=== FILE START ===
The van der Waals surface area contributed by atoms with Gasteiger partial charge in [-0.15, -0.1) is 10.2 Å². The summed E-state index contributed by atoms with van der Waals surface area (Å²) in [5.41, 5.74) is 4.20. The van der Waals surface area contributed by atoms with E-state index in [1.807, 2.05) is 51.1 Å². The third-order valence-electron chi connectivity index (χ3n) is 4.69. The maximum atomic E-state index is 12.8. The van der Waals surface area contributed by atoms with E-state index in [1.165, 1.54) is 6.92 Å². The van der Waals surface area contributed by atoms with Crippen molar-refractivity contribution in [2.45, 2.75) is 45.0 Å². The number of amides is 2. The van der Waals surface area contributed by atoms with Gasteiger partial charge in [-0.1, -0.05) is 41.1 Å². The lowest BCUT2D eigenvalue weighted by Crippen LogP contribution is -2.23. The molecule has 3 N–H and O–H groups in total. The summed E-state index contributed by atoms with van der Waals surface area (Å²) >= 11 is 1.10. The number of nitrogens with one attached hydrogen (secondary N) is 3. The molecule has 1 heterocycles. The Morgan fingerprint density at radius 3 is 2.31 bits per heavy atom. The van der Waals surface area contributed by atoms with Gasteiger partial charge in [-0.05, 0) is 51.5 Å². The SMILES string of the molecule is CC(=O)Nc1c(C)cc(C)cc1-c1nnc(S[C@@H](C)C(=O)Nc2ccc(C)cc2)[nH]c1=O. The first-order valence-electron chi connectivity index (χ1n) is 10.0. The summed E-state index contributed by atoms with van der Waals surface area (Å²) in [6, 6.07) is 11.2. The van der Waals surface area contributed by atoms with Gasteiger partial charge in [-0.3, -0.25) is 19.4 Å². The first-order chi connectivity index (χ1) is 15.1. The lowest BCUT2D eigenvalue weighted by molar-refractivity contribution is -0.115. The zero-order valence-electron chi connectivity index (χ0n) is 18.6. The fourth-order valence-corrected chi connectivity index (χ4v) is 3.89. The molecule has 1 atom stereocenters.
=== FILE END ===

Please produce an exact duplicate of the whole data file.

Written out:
The van der Waals surface area contributed by atoms with Gasteiger partial charge in [-0.15, -0.1) is 10.2 Å². The summed E-state index contributed by atoms with van der Waals surface area (Å²) in [5.41, 5.74) is 4.20. The van der Waals surface area contributed by atoms with E-state index in [1.807, 2.05) is 51.1 Å². The third-order valence-electron chi connectivity index (χ3n) is 4.69. The maximum atomic E-state index is 12.8. The van der Waals surface area contributed by atoms with E-state index in [1.165, 1.54) is 6.92 Å². The van der Waals surface area contributed by atoms with Crippen molar-refractivity contribution in [2.45, 2.75) is 45.0 Å². The number of amides is 2. The van der Waals surface area contributed by atoms with Gasteiger partial charge in [-0.1, -0.05) is 41.1 Å². The lowest BCUT2D eigenvalue weighted by Crippen LogP contribution is -2.23. The molecule has 3 N–H and O–H groups in total. The summed E-state index contributed by atoms with van der Waals surface area (Å²) >= 11 is 1.10. The number of nitrogens with one attached hydrogen (secondary N) is 3. The molecule has 1 heterocycles. The Morgan fingerprint density at radius 3 is 2.31 bits per heavy atom. The van der Waals surface area contributed by atoms with Gasteiger partial charge in [-0.05, 0) is 51.5 Å². The SMILES string of the molecule is CC(=O)Nc1c(C)cc(C)cc1-c1nnc(S[C@@H](C)C(=O)Nc2ccc(C)cc2)[nH]c1=O. The first-order valence-electron chi connectivity index (χ1n) is 10.0. The summed E-state index contributed by atoms with van der Waals surface area (Å²) in [6, 6.07) is 11.2. The van der Waals surface area contributed by atoms with Gasteiger partial charge in [-0.3, -0.25) is 19.4 Å². The first-order chi connectivity index (χ1) is 15.1. The lowest BCUT2D eigenvalue weighted by molar-refractivity contribution is -0.115. The zero-order valence-electron chi connectivity index (χ0n) is 18.6. The fourth-order valence-corrected chi connectivity index (χ4v) is 3.89. The molecule has 1 atom stereocenters.